But at the same time, we can identify how we can improve over time, changing our emergency responses and policies to benefit both people and the environment. Part of acting on the climate crisis is learning as organisation and as a sector to improve our practices.
9. Build resilience, adapt and transform.
Every time a disaster happens, we can learn from it and be better prepared for next time. In the jargon, it’s called resilience. We believe we can do better than that – we can adapt and transform, so that we are not just ready to brace for the next disaster, we can actively prevent it or develop new ways of living so that it hardly impacts at all.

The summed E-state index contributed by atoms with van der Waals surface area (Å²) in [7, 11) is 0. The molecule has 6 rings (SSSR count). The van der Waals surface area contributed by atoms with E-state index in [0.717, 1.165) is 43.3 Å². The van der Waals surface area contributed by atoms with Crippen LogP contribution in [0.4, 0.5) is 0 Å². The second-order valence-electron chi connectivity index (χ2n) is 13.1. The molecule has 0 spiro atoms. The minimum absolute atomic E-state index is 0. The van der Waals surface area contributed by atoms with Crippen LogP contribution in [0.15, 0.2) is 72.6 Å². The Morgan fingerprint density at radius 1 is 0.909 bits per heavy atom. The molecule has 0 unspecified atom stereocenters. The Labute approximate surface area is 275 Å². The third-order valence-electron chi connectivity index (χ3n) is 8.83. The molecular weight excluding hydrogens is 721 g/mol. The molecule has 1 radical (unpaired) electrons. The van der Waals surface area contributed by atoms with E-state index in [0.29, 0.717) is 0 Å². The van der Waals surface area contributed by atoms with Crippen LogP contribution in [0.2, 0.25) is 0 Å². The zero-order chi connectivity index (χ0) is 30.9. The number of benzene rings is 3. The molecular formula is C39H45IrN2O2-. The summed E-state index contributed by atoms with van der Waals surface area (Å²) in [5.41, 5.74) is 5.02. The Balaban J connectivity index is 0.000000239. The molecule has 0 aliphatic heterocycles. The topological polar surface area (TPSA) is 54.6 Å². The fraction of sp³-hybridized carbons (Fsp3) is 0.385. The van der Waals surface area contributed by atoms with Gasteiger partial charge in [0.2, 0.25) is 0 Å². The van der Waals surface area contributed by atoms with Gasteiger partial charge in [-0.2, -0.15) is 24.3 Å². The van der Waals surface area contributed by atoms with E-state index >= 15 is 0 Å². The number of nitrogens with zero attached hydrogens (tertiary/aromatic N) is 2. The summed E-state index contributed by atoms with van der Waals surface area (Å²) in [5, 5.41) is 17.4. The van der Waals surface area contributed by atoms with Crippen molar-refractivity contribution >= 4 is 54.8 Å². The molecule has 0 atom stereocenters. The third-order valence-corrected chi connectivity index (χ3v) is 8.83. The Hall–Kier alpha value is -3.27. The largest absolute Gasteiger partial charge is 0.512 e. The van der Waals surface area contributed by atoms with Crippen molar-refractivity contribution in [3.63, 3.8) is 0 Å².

That’s why we are constantly assessing how we can diversify people’s livelihoods and develop flexible ways to access education or the employment market.
10. Look into the future.
We know what’s coming. Over the next few years, we will see more extreme weather events, more water scarcity and more conflict over natural resources. That will lead to more forced migration, inflation and food shortages.
Our climate strategy is constantly evolving with the realities on the ground. We’re acting on the climate crisis today while looking at the future to better prepare for tomorrow.
+1 Our secret weapon: education
Education is not only our greatest passion, but also a great tool to mitigate climate change and create more sustainable societies. We can offer resources, support and technology, but ultimately, it’s people in their communities that can make changes. Providing them access to quality education will give the springboard to make those changes.
Text: Aly Cabrera and Ruth Owen
Photo: Hugh Rutherford